Voice of America (Washington, DC)

13 December 2013

Central African Republic: CAR Humanitarian Situation Worsens

Photo: Marcus Bleasdale/VII for Human Rights Watch
The Imam Ishmail Nafi at the displaced persons camp in the Ecole Liberte in Bossangoa praying for those killed the previous day during the anti-balaka attack on the town. Eleven people were killed outside his house while seeking safety from the attackers.

Nairobi — The humanitarian crisis in the Central African Republic continues to spiral out of control as sectarian fighting in the capital displaces thousands. Now the peacekeeping force on the ground is being strengthened by a group of newly-arrived soldiers from Burundi.

Tens of thousands of civilians are taking refuge at the airport in the capital, Bangui. An eyewitness at the scene says more continued to arrive Friday as they fled the sectarian violence afflicting the city.

Aid agencies say more than 500 people have been killed in fighting that started last week between Christian militias loyal to former president Francois Bozize and members of the mostly-Muslim Seleka movement that seized power in March.

World powers are scrambling to bolster the African-led peacekeeping operations in the country to restore order. France recently increased its troop presence to about 1,600 soldiers.

The United States has started airlifting Burundian soldiers into the country to join the peacekeeping mission.

Speaking to reporters in Nairobi Friday, the top U.S. diplomat to Africa, Linda Thomas-Greenfield, said the U.S. will consider additional requests for airlift support but will not maintain a military presence in the country.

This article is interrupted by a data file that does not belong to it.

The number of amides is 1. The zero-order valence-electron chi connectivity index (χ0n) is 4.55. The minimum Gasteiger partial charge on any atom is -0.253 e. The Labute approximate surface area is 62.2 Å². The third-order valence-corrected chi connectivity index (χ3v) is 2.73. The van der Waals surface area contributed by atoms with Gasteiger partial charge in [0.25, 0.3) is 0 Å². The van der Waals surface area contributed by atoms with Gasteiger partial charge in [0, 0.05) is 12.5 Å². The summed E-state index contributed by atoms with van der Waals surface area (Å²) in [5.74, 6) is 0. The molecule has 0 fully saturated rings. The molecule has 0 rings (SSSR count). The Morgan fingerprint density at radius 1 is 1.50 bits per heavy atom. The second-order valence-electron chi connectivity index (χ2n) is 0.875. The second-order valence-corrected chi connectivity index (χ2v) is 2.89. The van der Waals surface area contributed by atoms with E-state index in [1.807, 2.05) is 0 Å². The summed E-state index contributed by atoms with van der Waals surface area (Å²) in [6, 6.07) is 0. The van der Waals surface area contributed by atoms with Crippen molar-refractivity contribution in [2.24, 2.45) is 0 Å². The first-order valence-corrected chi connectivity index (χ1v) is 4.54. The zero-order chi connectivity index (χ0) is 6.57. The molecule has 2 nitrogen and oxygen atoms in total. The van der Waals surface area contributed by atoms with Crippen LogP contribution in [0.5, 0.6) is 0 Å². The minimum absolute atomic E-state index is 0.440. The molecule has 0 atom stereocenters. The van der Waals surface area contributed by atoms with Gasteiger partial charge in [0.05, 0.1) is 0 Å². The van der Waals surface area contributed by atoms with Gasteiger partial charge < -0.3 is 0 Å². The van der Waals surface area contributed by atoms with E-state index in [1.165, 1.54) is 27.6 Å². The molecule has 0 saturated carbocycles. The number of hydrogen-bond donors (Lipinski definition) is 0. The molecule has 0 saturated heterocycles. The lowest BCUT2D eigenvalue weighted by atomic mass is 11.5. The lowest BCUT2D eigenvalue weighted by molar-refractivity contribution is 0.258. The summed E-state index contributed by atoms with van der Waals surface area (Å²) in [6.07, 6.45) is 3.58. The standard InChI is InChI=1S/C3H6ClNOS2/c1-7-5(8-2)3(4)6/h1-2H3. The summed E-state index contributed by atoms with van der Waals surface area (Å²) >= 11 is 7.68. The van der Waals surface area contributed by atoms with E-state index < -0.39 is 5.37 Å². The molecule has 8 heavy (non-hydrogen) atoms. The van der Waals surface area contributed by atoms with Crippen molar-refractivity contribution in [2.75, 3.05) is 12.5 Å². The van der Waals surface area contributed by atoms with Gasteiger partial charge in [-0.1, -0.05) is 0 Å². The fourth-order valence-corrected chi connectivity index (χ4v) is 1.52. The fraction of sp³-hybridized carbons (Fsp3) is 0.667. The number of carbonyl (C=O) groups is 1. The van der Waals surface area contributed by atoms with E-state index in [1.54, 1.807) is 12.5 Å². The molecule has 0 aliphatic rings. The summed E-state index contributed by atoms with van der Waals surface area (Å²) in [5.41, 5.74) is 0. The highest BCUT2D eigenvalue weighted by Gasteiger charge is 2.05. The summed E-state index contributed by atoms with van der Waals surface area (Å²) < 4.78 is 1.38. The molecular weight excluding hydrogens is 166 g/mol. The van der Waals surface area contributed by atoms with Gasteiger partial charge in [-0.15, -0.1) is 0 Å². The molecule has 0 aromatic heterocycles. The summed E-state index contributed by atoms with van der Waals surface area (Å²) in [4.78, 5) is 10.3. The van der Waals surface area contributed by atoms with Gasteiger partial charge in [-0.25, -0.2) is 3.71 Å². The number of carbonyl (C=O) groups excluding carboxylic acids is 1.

"I don't think we'll be leaving planes on the ground. If we do the lift, we will be flying back out. So, again, it's not a permanent presence, she said."

Thomas-Greenfield said the U.S. has set aside about $40 million to support African Union peacekeeping operations, including training and equipping soldiers.

Meanwhile, the medical aid organization MSF (Doctors Without Borders) has criticized the "appalling performance" of United Nations humanitarian agencies.

In an open letter published Thursday, the aid group said the U.N. had failed to deliver much needed supplies including tents, food and soap to those displaced by the fighting.

The U.N. children's agency, UNICEF, says an airlift of 77 metric tons of supplies landed in Bangui Friday for distribution to children and families most in need.

Ads by Google

Copyright © 2013 Voice of America. All rights reserved. Distributed by AllAfrica Global Media (allAfrica.com). To contact the copyright holder directly for corrections — or for permission to republish or make other authorized use of this material, click here.

AllAfrica publishes around 2,000 reports a day from more than 130 news organizations and over 200 other institutions and individuals, representing a diversity of positions on every topic. We publish news and views ranging from vigorous opponents of governments to government publications and spokespersons. Publishers named above each report are responsible for their own content, which AllAfrica does not have the legal right to edit or correct.

Articles and commentaries that identify allAfrica.com as the publisher are produced or commissioned by AllAfrica. To address comments or complaints, please Contact us.

InFocus

Can Foreign Peacekeepers Rescue CAR?

The Imam Ishmail Nafi at the displaced persons camp in the Ecole Liberte in Bossangoa praying for those killed the previous day during the anti-balaka attack on the town. Eleven people were killed outside his house while seeking safety from the attackers.

As the UN and other international organization deploy more personel to the the country, analysts say past missions only calmed but never completely contained the conflict. Read more »